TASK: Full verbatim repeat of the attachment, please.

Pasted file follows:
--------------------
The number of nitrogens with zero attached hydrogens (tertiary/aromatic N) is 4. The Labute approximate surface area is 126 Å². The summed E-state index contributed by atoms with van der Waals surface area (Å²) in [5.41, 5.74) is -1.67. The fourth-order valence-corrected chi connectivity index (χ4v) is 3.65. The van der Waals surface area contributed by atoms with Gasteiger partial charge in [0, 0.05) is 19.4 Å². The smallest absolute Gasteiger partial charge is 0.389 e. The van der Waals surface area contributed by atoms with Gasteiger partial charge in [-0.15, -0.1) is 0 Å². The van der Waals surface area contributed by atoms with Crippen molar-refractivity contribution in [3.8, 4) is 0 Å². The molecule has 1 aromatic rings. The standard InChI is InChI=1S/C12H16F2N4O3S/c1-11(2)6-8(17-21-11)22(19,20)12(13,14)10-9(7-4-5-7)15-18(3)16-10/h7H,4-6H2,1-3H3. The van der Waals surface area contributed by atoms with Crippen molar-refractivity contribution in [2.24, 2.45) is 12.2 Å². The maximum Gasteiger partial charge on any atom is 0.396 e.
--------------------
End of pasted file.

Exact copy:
The number of nitrogens with zero attached hydrogens (tertiary/aromatic N) is 4. The Labute approximate surface area is 126 Å². The summed E-state index contributed by atoms with van der Waals surface area (Å²) in [5.41, 5.74) is -1.67. The fourth-order valence-corrected chi connectivity index (χ4v) is 3.65. The van der Waals surface area contributed by atoms with Gasteiger partial charge in [0, 0.05) is 19.4 Å². The smallest absolute Gasteiger partial charge is 0.389 e. The van der Waals surface area contributed by atoms with Gasteiger partial charge in [-0.15, -0.1) is 0 Å². The van der Waals surface area contributed by atoms with Crippen molar-refractivity contribution in [3.8, 4) is 0 Å². The molecule has 1 aromatic rings. The standard InChI is InChI=1S/C12H16F2N4O3S/c1-11(2)6-8(17-21-11)22(19,20)12(13,14)10-9(7-4-5-7)15-18(3)16-10/h7H,4-6H2,1-3H3. The van der Waals surface area contributed by atoms with Crippen molar-refractivity contribution in [2.24, 2.45) is 12.2 Å². The maximum Gasteiger partial charge on any atom is 0.396 e.